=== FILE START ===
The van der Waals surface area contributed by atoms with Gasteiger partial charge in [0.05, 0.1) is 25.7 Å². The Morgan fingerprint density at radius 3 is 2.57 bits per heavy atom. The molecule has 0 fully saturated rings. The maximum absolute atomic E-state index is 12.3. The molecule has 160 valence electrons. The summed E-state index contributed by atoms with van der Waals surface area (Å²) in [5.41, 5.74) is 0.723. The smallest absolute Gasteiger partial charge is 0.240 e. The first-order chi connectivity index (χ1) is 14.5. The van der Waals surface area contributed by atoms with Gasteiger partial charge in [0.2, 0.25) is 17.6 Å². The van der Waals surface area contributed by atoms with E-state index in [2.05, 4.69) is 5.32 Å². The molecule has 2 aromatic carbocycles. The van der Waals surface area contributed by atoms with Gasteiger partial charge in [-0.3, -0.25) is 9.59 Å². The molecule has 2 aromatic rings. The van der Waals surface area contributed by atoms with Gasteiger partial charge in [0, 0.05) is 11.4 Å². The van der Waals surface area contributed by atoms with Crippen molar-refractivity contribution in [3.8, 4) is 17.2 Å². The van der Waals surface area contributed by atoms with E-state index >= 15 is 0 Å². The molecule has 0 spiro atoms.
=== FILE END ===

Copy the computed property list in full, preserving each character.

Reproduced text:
The van der Waals surface area contributed by atoms with Gasteiger partial charge in [0.05, 0.1) is 25.7 Å². The Morgan fingerprint density at radius 3 is 2.57 bits per heavy atom. The molecule has 0 fully saturated rings. The maximum absolute atomic E-state index is 12.3. The molecule has 160 valence electrons. The summed E-state index contributed by atoms with van der Waals surface area (Å²) in [5.41, 5.74) is 0.723. The smallest absolute Gasteiger partial charge is 0.240 e. The first-order chi connectivity index (χ1) is 14.5. The van der Waals surface area contributed by atoms with Gasteiger partial charge in [0.2, 0.25) is 17.6 Å². The van der Waals surface area contributed by atoms with E-state index in [2.05, 4.69) is 5.32 Å². The molecule has 2 aromatic carbocycles. The van der Waals surface area contributed by atoms with Gasteiger partial charge in [-0.3, -0.25) is 9.59 Å². The molecule has 2 aromatic rings. The van der Waals surface area contributed by atoms with Gasteiger partial charge in [0, 0.05) is 11.4 Å². The van der Waals surface area contributed by atoms with Crippen molar-refractivity contribution in [3.8, 4) is 17.2 Å². The van der Waals surface area contributed by atoms with E-state index >= 15 is 0 Å². The molecule has 0 spiro atoms.